New HIV cases hit record high in Singapore
New cases of the virus that causes AIDS hit an historic high in Singapore in 2003, led by middle-aged heterosexual men.
New cases of the virus that causes AIDS hit an historic high in Singapore in 2003, led by middle-aged heterosexual men, the government said on Monday.
New HIV infections in the wealthy city-state totalled 242 in 2003, the highest since records began in 1985, the Health Ministry said. A total of 2,075 people are infected by the virus.
Heterosexuals accounted for 76 percent of all new cases, with most infections contracted through casual sex or sex with prostitutes, the ministry added.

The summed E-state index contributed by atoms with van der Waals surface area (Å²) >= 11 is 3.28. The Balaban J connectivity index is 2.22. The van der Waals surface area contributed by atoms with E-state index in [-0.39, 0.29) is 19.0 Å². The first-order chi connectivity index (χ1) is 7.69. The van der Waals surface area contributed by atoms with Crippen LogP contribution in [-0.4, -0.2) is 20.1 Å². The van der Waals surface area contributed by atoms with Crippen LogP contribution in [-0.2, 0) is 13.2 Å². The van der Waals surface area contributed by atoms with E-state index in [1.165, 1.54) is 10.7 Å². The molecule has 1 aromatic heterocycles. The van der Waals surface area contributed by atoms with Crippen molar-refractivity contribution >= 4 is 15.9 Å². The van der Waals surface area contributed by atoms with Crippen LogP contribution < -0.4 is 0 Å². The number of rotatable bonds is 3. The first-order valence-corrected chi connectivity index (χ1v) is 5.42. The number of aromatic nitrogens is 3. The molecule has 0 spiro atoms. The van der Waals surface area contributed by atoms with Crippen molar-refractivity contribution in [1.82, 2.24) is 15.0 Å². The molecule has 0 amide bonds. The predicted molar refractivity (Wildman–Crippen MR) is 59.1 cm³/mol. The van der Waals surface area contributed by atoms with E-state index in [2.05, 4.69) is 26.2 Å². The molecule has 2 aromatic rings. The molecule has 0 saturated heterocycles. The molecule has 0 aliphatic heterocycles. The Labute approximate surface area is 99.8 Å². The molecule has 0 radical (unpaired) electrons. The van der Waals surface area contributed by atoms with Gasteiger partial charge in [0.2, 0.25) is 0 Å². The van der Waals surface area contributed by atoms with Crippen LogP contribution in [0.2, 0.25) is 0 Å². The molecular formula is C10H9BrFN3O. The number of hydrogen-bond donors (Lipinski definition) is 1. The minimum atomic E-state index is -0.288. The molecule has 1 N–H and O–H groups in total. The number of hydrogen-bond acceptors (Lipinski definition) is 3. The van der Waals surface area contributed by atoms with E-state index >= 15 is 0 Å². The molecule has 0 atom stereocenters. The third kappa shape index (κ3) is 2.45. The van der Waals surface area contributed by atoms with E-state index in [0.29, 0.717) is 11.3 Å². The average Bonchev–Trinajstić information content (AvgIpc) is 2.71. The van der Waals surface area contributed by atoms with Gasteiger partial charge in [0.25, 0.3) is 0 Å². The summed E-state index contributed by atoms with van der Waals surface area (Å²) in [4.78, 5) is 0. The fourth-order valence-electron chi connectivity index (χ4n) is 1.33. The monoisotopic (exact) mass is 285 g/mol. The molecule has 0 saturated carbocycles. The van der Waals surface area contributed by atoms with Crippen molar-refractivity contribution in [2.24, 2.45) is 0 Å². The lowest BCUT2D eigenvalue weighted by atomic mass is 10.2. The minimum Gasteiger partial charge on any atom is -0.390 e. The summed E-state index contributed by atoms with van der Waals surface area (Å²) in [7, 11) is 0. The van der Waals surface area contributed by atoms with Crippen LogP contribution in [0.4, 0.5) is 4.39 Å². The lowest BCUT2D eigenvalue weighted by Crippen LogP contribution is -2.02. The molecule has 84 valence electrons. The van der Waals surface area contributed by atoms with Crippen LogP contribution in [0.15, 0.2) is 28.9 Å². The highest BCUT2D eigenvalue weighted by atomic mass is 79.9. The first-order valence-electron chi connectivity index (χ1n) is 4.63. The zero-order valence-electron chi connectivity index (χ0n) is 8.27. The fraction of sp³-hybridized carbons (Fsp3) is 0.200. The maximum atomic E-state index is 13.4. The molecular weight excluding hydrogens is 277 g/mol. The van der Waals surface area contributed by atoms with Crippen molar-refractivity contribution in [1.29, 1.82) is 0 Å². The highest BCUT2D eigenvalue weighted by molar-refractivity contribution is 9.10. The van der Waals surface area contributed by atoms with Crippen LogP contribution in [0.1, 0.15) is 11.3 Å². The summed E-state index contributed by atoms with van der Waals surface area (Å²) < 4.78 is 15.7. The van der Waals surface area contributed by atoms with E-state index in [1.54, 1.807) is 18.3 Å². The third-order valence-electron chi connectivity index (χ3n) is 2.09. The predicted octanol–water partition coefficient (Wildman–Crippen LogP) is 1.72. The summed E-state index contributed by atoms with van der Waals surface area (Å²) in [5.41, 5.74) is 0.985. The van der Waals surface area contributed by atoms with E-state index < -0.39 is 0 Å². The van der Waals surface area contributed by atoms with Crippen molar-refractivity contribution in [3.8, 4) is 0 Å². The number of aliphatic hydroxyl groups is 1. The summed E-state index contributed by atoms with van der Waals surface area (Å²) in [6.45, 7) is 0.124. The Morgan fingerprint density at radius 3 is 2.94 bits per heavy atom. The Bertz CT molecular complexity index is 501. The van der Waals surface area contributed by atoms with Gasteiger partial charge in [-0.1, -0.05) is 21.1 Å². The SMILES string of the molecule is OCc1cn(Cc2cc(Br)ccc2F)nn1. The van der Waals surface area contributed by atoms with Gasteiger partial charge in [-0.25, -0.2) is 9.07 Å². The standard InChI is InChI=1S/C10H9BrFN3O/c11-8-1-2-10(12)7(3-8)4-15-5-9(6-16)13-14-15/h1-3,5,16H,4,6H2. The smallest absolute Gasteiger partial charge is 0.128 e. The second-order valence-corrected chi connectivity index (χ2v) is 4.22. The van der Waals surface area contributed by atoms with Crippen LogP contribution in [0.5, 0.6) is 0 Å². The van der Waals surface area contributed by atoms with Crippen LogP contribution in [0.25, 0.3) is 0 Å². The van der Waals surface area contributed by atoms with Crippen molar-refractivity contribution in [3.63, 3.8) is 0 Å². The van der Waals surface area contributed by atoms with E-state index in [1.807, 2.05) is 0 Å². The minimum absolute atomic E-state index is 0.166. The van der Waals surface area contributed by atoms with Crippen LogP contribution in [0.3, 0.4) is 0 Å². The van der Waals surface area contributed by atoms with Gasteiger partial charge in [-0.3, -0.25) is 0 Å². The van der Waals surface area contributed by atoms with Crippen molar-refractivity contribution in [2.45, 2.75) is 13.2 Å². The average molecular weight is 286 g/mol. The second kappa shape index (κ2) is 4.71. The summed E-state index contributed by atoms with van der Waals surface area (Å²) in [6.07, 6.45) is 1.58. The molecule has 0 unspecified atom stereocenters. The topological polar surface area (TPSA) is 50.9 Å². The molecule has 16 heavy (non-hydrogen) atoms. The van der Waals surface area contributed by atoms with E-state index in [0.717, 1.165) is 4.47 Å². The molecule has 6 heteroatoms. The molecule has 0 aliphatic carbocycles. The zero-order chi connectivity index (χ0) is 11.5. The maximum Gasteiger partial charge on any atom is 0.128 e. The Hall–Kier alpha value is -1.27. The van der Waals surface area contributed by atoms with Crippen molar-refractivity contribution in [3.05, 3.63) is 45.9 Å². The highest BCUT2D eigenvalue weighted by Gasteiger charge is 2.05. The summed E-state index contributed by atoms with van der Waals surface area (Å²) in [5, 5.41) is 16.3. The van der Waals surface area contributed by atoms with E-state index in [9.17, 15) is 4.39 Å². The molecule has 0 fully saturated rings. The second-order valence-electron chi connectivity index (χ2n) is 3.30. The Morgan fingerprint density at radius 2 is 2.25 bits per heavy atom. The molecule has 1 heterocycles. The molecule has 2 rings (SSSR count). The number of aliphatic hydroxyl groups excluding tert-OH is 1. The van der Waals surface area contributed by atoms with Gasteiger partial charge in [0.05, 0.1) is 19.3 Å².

"This is a worrying trend," said Benedict Jacob-Thambiah, executive director at Action for Aids, a non-governmental group.
"The average Singaporean on the street is aware of AIDS. Let's not doubt it. They know how it can spread. But most remain complacent," he said.
Since the start of Singapore's epidemic with two cases in 1985, around 776 people have died in Singapore from AIDS, which has killed more than 20 million worldwide in the last 25 years.
The United Nations has forecast that by 2010, 45 million more will be infected if the pandemic continues at its current pace and 70 million will have died by 2020.